The new competition from PCGS has been good for NGC - they've tightened up a bit. However, I've been somewhat disappointed by the depth of mirrors designated as PL by PCGS.
     
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  9. Jaelus

    Jaelus The Hungarian Antiquarian Supporter

    Yes, this is absolutely accurate for how the PL/DMPL designations are assessed for Morgan dollars by both NGC and PCGS.

    A year/mm that is known for prooflike strikes will have a much higher bar than a year that is not known for them, creating a scenario whereby you might have a DMPL of one date/mm that is not even good enough to get a PL designation if it was of a different date/mm.

    I think it is absolute nonsense that they do this. If a particular date/mm has a lot of PLs, then it has a lot of PLs. End of story.

    Take a look - here's a PL Morgan from my collection. I can see with my own two eyes that it has a DMPL obverse and PL reverse. But it is an 1880 S, so it doesn't even make the cut for PL. PCGS MS65.

    hVl389e9S9G4OOl4URtQ_20190918_094035_resized.jpg
    W0roe2gkQJ29GLQOBhb6_20190918_094042_resized.jpg

    It is primarily Morgan dollars that they play this PL game with. For most other series it is fairly consistently designated. There are some exceptions though, for example, some types where PL coins are fairly common yet they don't designate them at all for some reason.
     
    Last edited: May 1, 2020
  10. BlackberryPie

    BlackberryPie I like pie

    Would it makes today's cut... Maybe not...
    FB_IMG_1543897209231.jpg FB_IMG_1543897213093.jpg
     
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  11. messydesk

    messydesk Well-Known Member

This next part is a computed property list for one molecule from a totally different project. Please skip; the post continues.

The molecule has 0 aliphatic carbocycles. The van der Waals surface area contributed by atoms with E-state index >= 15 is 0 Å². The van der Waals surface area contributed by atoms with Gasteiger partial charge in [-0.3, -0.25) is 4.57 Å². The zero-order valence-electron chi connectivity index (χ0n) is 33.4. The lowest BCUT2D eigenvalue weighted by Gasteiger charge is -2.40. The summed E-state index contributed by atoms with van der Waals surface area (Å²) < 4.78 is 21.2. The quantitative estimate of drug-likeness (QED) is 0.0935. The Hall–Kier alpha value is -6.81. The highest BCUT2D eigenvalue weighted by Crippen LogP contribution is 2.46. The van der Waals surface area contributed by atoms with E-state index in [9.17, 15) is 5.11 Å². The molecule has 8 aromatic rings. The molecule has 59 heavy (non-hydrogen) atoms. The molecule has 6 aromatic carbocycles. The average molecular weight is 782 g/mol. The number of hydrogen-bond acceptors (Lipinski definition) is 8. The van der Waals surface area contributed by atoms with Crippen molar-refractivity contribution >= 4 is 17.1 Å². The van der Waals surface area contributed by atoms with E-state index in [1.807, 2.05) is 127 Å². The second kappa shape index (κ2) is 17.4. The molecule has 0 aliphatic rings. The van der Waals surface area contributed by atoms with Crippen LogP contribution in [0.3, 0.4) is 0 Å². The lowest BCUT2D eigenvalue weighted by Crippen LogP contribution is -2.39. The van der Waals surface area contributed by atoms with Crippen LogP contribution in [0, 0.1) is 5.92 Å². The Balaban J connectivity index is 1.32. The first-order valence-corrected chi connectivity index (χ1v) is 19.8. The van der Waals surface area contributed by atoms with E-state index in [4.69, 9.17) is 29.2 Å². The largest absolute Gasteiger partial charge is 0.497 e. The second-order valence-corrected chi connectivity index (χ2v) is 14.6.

If you're talking only about Morgan dollars, which have had those designations available forever, then, yes there are subtle differences between dates and mints as to what's required for PL/DMPL. The bigger differences, as indicated by Jason, is the fluctuation over time as to what was considered PL/DMPL and what was not. The vaunted rattlers, OGHs, and NGC fatties that have coins in PL grades are quite often far short of today's standards. I've seen many older NGC slabs labeled DPL that wouldn't even get PL today. Much of this is a result of the market and an ill-defined, difficult to apply standard chasing each other until the standard itself converges on something that is stable.

    For this reason, when buying PL coins, make sure you look at a lot of them and feel comfortable with the designation given and price being charged.

    Another difference among the various dates and mints is luster. Don't let this difference cloud your vision of what a PL coin should look like. Coins normally found with crappy luster, like a 1903 Morgan, can have PL or DMPL surfaces despite the overall lousy luster. They're not common, though, and they'll never have the bottomless depth of a killer DMPL 80-S or 83-CC.

    Finally, the slab itself can make evaluating the depth of a PL difficult since you have a reflection off the slab you have to read through to see the depth of the mirrors on the coin alone.
     
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  12. bradgator2

    bradgator2 Supporter! Supporter

    Love me some PL Morgans. Some of the mirrors can cause normal marks found on a MS64 and lower to really stick out like a sore thumb. Almost like the coin was ran over by a car.

    Dont the TPG put emphasis on both sides? Another words, both sides have to meet “their” expectation? I have several slabbed Morgans where the obverse is deep mirror PL, but no mirror on Reverse. Obviously the label is normal. But I have bought an ANACS Morgan with “obv PL”..... and I thought the reverse was clear PL as well.
     
  13. micbraun

    micbraun coindiccted

    Yes, both sides have to have PL/DMPL surfaces. ANACS used “obv PL” or similar designations in previous years, not sure if they’re still doing it. I prefer Morgans which are toned on both sides or are equally proof-like on obv and rev and basically ignore coins with one “superior” and another “not-so-special” side.
     
  14. physics-fan3.14

    physics-fan3.14 You got any more of them.... prooflikes? Supporter

    Yes, you are absolutely correct. ANACS did label if it was just a one-sided PL.

    NGC does not explicitly label these sorts of coins, but this is when you'll get a Star. Usually if the obverse is PL and the reverse isn't, it will get a star. If the obverse is DPL and the reverse is only PL, it will be labelled as PL *.